The piglets of 4 weeks old, were purchased from Beijing Center for SPF Swine Breeding & Management. All piglets were tested negative for PRRSV, pseudorabies virus (PCV2), porcine circovirus type 2 (PRV), classic swine fever virus (CSFV), and African swine fever virus (ASFV) by commercial ELISA kits and RT-PCR. The animals were accommodated in separate rooms within the animal facility at China Agricultural University (CAU) and given 3 days to acclimate to the surroundings prior to experiments. For the immunization/challenge experiment, pigs were randomly divided into five different groups with 5 pigs in each group (CHsx1401, CHsx1401-SPJX, CHsx1401-SPnsp2JX, CHsx1401-SPplp2JX, and mock). The piglets were intranasally inoculated with the respective viruses at a dose of 2 × 105 TCID50, while the mock group were inoculated with DMEM. All piglets were challenged at 42 DPI with JXwn06 at a dose of 2 × 106 TCID50 and euthanized at 63 DPI. The animals were monitored daily for clinical signs and rectal temperatures. The comprehensive scoring system was carried out in accordance with the previously described method [56]. The piglets were also weighed to calculate the average daily gain (ADG) every week. The blood samples were collected at indicated time points to investigate viremia using a microtitration infectivity assay as described above [57]. The surviving animals were euthanized to perform gross pathological examinations of lungs. Meanwhile, lungs, tonsils, submandibular lymph nodes (SLNs), and inguinal lymph nodes (ILNs) were collected for histopathological examination by H&E staining. The standard scoring system of overall level of gross lesions and microscopic pathology have been described elsewhere previously [48, 58]. Specifically, the gross lesions were assessed based on the score of 0 to 100 according to the lesion size of each lung lobe. Each accessory lobes were assigned for 5 points, whereas 27.5 points (15 for dorsal and 12.5 for ventral) were for each of the right and left caudal lobes. This brings up the total points to 100. The microscopic lung lesion scores were blindly evaluated from 0 to 4 according to the severity of the interstitial pneumonia (0, no microscopic lesions; 1, mild; 2, moderate multifocal interstitial pneumonia; 3, moderate diffusive interstitial pneumonia; 4, severe interstitial pneumonia). Meanwhile, the viral RNA of these tissues were quantitated by qPCR through discrimination primers targeted nsp9 between JXwn06 and CHsx1401 (Table 1).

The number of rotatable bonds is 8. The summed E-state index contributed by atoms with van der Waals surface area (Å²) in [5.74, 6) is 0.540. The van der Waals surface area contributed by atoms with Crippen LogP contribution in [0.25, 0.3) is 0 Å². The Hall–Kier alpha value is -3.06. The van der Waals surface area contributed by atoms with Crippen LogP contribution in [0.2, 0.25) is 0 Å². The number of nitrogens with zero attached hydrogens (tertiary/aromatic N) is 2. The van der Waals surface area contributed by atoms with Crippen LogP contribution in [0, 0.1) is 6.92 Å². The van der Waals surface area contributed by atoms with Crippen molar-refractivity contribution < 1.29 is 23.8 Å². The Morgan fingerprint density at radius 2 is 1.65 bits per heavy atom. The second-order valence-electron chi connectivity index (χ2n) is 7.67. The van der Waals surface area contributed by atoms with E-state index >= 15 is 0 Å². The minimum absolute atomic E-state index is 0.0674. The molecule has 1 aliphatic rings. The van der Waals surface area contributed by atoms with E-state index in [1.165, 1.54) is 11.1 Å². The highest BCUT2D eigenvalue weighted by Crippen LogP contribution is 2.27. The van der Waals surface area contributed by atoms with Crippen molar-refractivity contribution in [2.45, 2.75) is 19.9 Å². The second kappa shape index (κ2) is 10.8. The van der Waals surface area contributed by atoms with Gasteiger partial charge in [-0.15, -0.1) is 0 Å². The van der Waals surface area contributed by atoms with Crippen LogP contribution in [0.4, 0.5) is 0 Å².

Bacterial expression and purification of PLP2 and its derivatives

The prokaryotic plasmids expressing nsp2(12–323)-strepII, nsp2(12–521)-strepII, nsp2(12–782)-strepII, and nsp9-strepII were constructed by cloning the respective coding region from HP-PRRSV strain JXwn06 into the vector pET-28a (Novagen, Madison, WI, USA) at the enzyme restriction sites of NcoI and NotI with a strepII tag attached to C-terminus for purification purpose. The primers used for construction are listed in Table 2.

Table 2 Primers used for construction of plasmids coding for nsp2 derivatives and nsp9

E. coli strain BL21 (DE3) containing the plasmid for nsp2 derivatives were cultured overnight at 37 °C and then inoculated at 1:200 into 500 ml of Luria–Bertani (LB) medium culture. When the bacterial density at 600 nm reached 0.6, protein expression was induced at 16 °C for 18 h by addition of Isopropyl-D-1-thiogalactopyranoside (IPTG) (Sigma, #I6758) at the final concentration 0.1 mM. The cells were harvested by centrifugation at 6000 rpm for 5 min and then resuspended in equilibration buffer (100 mM Tris–HCl, 150 mM NaCl, 1 mM EDTA, pH 8.0) with the protease inhibitor cocktail (Sigma, #P8340). The cells were sonicated to clarity at 4 °C. The cell lysates were centrifuged at 12,000 rpm for 30 min. The supernatants were purified by affinity chromatography columns (Smart, #SA053C15) at NGC system with equilibration buffer and elution buffer (100 mM Tris–HCl, 150 mM Nacl, 1 mM EDTA, 2.5 mM desthiobiotin, pH 8.0). The outflow was concentrated by 10 K centricon tubes (Millipore, #UFC9010), and the purity of the proteins was examined on 10% SDS-PAGE gel.

Antibody absorption assay

Purified proteins were incubated with StrepTactin sepharose (GE healthcare, #45002414) at 4 °C overnight on the rocker. Then 200 μL sepharose carrying viral protein were included with 1 mL anti-sera to JXwn06 at 37 °C for 1 h to absorb the antibodies to PRRSV nsp2, followed by centrifugation at 1500 rpm for 2 min to remove sepharoses. After treatment, the serum samples were collected for in vitro neutralization assay.

Serum neutralization assay